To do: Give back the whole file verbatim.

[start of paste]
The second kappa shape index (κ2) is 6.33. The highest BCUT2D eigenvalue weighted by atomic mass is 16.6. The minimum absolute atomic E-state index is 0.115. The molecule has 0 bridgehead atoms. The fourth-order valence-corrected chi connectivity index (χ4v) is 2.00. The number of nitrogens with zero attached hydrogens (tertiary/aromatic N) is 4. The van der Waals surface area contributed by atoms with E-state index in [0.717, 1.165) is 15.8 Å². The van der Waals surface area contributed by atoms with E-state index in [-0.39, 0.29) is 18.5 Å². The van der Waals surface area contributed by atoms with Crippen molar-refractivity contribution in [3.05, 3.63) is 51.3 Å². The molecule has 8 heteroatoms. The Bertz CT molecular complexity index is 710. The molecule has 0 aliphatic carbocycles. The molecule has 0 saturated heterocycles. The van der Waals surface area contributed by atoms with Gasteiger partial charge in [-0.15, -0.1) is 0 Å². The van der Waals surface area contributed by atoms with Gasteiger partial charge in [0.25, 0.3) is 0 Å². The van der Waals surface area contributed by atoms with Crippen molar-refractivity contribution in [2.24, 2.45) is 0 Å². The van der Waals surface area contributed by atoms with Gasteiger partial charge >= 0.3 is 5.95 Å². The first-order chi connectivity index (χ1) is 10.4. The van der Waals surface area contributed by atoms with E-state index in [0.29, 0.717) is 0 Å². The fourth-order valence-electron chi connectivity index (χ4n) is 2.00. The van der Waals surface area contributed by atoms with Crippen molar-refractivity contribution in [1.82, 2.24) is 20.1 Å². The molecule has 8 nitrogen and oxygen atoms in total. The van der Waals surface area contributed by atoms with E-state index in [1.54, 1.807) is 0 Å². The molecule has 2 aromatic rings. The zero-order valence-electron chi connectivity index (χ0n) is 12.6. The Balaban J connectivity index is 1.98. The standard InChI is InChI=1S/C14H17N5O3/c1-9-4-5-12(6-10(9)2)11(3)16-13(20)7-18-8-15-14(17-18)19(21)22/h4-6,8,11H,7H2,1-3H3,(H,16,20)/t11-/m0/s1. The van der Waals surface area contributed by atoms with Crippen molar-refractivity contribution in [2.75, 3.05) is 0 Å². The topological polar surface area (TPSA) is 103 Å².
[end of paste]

The second kappa shape index (κ2) is 6.33. The highest BCUT2D eigenvalue weighted by atomic mass is 16.6. The minimum absolute atomic E-state index is 0.115. The molecule has 0 bridgehead atoms. The fourth-order valence-corrected chi connectivity index (χ4v) is 2.00. The number of nitrogens with zero attached hydrogens (tertiary/aromatic N) is 4. The van der Waals surface area contributed by atoms with E-state index in [0.717, 1.165) is 15.8 Å². The van der Waals surface area contributed by atoms with E-state index in [-0.39, 0.29) is 18.5 Å². The van der Waals surface area contributed by atoms with Crippen molar-refractivity contribution in [3.05, 3.63) is 51.3 Å². The molecule has 8 heteroatoms. The Bertz CT molecular complexity index is 710. The molecule has 0 aliphatic carbocycles. The molecule has 0 saturated heterocycles. The van der Waals surface area contributed by atoms with Gasteiger partial charge in [-0.15, -0.1) is 0 Å². The van der Waals surface area contributed by atoms with Gasteiger partial charge in [0.25, 0.3) is 0 Å². The van der Waals surface area contributed by atoms with Crippen molar-refractivity contribution in [2.24, 2.45) is 0 Å². The van der Waals surface area contributed by atoms with Gasteiger partial charge >= 0.3 is 5.95 Å². The first-order chi connectivity index (χ1) is 10.4. The van der Waals surface area contributed by atoms with E-state index in [0.29, 0.717) is 0 Å². The fourth-order valence-electron chi connectivity index (χ4n) is 2.00. The van der Waals surface area contributed by atoms with Crippen molar-refractivity contribution in [1.82, 2.24) is 20.1 Å². The molecule has 8 nitrogen and oxygen atoms in total. The van der Waals surface area contributed by atoms with E-state index in [1.54, 1.807) is 0 Å². The molecule has 2 aromatic rings. The zero-order valence-electron chi connectivity index (χ0n) is 12.6. The Balaban J connectivity index is 1.98. The standard InChI is InChI=1S/C14H17N5O3/c1-9-4-5-12(6-10(9)2)11(3)16-13(20)7-18-8-15-14(17-18)19(21)22/h4-6,8,11H,7H2,1-3H3,(H,16,20)/t11-/m0/s1. The van der Waals surface area contributed by atoms with Crippen molar-refractivity contribution in [2.75, 3.05) is 0 Å². The topological polar surface area (TPSA) is 103 Å².